Patients rely on the knowledge and skill of the physician proposing treatment to relay information and inform their decision-making. In academic medical centres (AMCs), surgical trainees frequently request consent on behalf of an attending surgeon. There is a paucity of knowledge regarding the frequency of this practice and any associated impacts on surgical trainees. This study poses the following queries: (1) Are surgical residents requesting informed consent (IC) while perceiving themselves to possess insufficient knowledge to facilitate the IC process? (2) If yes, what motivates a resident to request IC with inadequate knowledge? (3) Do residents experience an emotional response? (4) What, if any, support mechanisms are sought?
Surgical residents in a Canadian urban AMC (n = 38) completed a survey designed to assess how surgical trainees complete the process of IC as well as probe beliefs and attitudes associated with its execution.
This study finds that surgical residents frequently seek consent from patients while perceiving themselves insufficiently informed to discuss the risks and benefits of proposed procedures. The majority of participants (82%) indicated that they had personally requested consent while believing themselves inadequately aware of relevant surgical risks. Surgical trainees see this as a significant issue, feel motivated to complete the IC process due to perceived pressures, experience emotional distress and commonly seek collegial support.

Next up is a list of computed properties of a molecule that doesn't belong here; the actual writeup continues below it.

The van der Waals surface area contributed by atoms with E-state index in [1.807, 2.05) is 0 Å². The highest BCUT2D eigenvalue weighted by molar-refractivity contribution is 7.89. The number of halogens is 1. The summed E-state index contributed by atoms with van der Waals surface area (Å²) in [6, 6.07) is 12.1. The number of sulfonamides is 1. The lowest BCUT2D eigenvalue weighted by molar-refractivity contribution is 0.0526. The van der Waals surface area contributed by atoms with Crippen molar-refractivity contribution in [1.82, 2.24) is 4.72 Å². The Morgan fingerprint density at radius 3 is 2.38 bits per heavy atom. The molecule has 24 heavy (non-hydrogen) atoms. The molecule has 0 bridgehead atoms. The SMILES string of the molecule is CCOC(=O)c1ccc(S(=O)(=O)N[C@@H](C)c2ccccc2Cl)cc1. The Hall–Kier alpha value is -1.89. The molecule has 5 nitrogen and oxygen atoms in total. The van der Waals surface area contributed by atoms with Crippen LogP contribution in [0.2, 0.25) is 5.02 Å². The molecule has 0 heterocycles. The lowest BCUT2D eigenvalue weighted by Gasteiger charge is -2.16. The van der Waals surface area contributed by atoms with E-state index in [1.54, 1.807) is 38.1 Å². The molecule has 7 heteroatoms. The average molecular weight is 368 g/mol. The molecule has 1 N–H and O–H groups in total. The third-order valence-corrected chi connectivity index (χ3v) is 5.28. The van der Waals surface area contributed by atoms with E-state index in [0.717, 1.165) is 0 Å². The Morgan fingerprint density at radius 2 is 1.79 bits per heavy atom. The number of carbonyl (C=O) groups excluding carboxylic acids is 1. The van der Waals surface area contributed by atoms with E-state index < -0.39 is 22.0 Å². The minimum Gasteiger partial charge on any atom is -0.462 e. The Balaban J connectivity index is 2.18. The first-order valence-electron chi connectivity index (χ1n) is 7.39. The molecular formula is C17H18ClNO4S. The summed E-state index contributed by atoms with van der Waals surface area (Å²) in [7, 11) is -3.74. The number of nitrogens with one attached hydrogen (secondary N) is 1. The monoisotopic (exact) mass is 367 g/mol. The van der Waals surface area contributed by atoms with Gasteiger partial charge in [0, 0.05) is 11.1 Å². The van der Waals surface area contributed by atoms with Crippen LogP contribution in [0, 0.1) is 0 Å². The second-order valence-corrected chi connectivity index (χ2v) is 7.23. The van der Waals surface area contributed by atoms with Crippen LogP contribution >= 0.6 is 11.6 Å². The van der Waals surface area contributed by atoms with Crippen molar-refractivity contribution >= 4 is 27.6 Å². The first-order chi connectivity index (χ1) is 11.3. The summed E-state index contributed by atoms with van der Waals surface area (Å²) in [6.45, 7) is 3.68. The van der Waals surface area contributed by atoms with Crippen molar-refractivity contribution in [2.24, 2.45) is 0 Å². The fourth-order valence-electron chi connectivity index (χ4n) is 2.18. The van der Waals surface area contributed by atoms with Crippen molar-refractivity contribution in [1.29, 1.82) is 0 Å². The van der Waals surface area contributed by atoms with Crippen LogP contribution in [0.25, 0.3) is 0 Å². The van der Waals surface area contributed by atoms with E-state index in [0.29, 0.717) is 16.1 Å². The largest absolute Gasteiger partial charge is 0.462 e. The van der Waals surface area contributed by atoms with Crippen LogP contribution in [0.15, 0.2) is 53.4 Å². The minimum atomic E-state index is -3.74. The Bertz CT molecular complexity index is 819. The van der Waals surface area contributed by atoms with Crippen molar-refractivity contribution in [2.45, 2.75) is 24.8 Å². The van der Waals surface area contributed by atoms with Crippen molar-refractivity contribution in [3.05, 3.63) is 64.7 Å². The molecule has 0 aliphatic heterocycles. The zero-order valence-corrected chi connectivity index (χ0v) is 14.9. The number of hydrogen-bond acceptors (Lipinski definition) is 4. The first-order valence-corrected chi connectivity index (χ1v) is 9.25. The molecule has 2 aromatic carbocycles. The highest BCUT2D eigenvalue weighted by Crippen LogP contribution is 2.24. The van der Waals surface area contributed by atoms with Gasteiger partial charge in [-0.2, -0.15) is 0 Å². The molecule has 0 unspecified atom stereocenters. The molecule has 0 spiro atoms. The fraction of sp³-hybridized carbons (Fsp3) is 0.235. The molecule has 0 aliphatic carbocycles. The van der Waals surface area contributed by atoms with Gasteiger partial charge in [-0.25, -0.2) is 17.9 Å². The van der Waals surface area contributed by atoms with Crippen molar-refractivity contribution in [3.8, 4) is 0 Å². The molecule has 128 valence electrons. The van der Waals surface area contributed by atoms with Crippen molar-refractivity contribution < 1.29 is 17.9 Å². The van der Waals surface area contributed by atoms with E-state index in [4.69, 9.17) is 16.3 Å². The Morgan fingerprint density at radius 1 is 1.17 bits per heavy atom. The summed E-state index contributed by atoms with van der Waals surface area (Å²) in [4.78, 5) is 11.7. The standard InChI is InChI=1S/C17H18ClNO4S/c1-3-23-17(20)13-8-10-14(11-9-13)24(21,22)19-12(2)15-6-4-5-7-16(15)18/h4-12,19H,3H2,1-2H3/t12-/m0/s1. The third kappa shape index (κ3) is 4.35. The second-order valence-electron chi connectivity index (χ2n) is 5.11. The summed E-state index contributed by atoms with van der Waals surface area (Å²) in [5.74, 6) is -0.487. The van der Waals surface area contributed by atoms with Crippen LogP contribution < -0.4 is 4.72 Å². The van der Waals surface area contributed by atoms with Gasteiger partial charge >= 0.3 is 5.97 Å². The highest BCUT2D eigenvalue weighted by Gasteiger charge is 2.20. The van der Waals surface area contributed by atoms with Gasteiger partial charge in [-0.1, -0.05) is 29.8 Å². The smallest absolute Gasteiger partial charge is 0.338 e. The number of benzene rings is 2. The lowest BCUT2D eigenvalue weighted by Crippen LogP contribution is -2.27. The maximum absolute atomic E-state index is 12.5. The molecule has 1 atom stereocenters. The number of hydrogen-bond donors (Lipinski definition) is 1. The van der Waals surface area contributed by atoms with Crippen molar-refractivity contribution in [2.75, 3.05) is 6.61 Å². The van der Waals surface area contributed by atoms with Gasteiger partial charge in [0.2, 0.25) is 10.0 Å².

A cohort of residents from various surgical departments reported requesting IC while possessing inadequate knowledge to inform patient decision-making. Management of this reality could better ensure that the surgical environment both safeguards patients and enhances trainee education.
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